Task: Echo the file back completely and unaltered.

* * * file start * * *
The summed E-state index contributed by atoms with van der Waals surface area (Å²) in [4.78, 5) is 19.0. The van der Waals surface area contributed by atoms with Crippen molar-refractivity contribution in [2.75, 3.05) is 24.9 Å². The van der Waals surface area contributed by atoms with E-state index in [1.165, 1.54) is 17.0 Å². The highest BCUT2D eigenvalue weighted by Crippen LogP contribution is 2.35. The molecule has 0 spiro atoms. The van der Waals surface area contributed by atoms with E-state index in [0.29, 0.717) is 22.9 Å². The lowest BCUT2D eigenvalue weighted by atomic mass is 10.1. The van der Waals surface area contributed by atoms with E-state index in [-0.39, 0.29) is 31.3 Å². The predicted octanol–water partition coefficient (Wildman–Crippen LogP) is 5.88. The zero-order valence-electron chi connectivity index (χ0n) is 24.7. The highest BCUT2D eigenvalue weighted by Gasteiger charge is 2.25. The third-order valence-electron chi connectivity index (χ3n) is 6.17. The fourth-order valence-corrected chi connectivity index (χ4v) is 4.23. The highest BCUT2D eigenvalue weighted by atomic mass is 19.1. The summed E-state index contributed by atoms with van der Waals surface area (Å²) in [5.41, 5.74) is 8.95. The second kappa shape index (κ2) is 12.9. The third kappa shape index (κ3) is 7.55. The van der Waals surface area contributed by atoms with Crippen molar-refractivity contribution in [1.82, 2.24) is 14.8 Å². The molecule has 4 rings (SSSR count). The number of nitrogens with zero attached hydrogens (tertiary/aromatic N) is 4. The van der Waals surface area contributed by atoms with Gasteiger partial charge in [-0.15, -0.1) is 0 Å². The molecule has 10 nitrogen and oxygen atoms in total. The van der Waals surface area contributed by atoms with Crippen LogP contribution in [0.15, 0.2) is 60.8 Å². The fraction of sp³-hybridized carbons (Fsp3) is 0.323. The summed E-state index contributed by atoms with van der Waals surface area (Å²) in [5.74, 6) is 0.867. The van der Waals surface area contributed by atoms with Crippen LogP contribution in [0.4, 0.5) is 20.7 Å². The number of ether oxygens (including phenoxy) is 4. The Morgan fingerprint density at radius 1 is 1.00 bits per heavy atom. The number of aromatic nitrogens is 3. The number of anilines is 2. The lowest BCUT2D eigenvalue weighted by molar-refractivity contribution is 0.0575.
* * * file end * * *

The summed E-state index contributed by atoms with van der Waals surface area (Å²) in [4.78, 5) is 19.0. The van der Waals surface area contributed by atoms with Crippen molar-refractivity contribution in [2.75, 3.05) is 24.9 Å². The van der Waals surface area contributed by atoms with E-state index in [1.165, 1.54) is 17.0 Å². The highest BCUT2D eigenvalue weighted by Crippen LogP contribution is 2.35. The molecule has 0 spiro atoms. The van der Waals surface area contributed by atoms with E-state index in [0.29, 0.717) is 22.9 Å². The lowest BCUT2D eigenvalue weighted by atomic mass is 10.1. The van der Waals surface area contributed by atoms with E-state index in [-0.39, 0.29) is 31.3 Å². The predicted octanol–water partition coefficient (Wildman–Crippen LogP) is 5.88. The zero-order valence-electron chi connectivity index (χ0n) is 24.7. The highest BCUT2D eigenvalue weighted by Gasteiger charge is 2.25. The third-order valence-electron chi connectivity index (χ3n) is 6.17. The fourth-order valence-corrected chi connectivity index (χ4v) is 4.23. The highest BCUT2D eigenvalue weighted by atomic mass is 19.1. The summed E-state index contributed by atoms with van der Waals surface area (Å²) in [5.41, 5.74) is 8.95. The second kappa shape index (κ2) is 12.9. The third kappa shape index (κ3) is 7.55. The van der Waals surface area contributed by atoms with Crippen molar-refractivity contribution in [1.82, 2.24) is 14.8 Å². The molecule has 4 rings (SSSR count). The number of nitrogens with zero attached hydrogens (tertiary/aromatic N) is 4. The van der Waals surface area contributed by atoms with Gasteiger partial charge in [-0.15, -0.1) is 0 Å². The molecule has 10 nitrogen and oxygen atoms in total. The van der Waals surface area contributed by atoms with Crippen LogP contribution in [0.15, 0.2) is 60.8 Å². The fraction of sp³-hybridized carbons (Fsp3) is 0.323. The summed E-state index contributed by atoms with van der Waals surface area (Å²) in [5.74, 6) is 0.867. The van der Waals surface area contributed by atoms with Crippen LogP contribution in [0.4, 0.5) is 20.7 Å². The number of ether oxygens (including phenoxy) is 4. The Morgan fingerprint density at radius 1 is 1.00 bits per heavy atom. The number of aromatic nitrogens is 3. The number of anilines is 2. The lowest BCUT2D eigenvalue weighted by molar-refractivity contribution is 0.0575.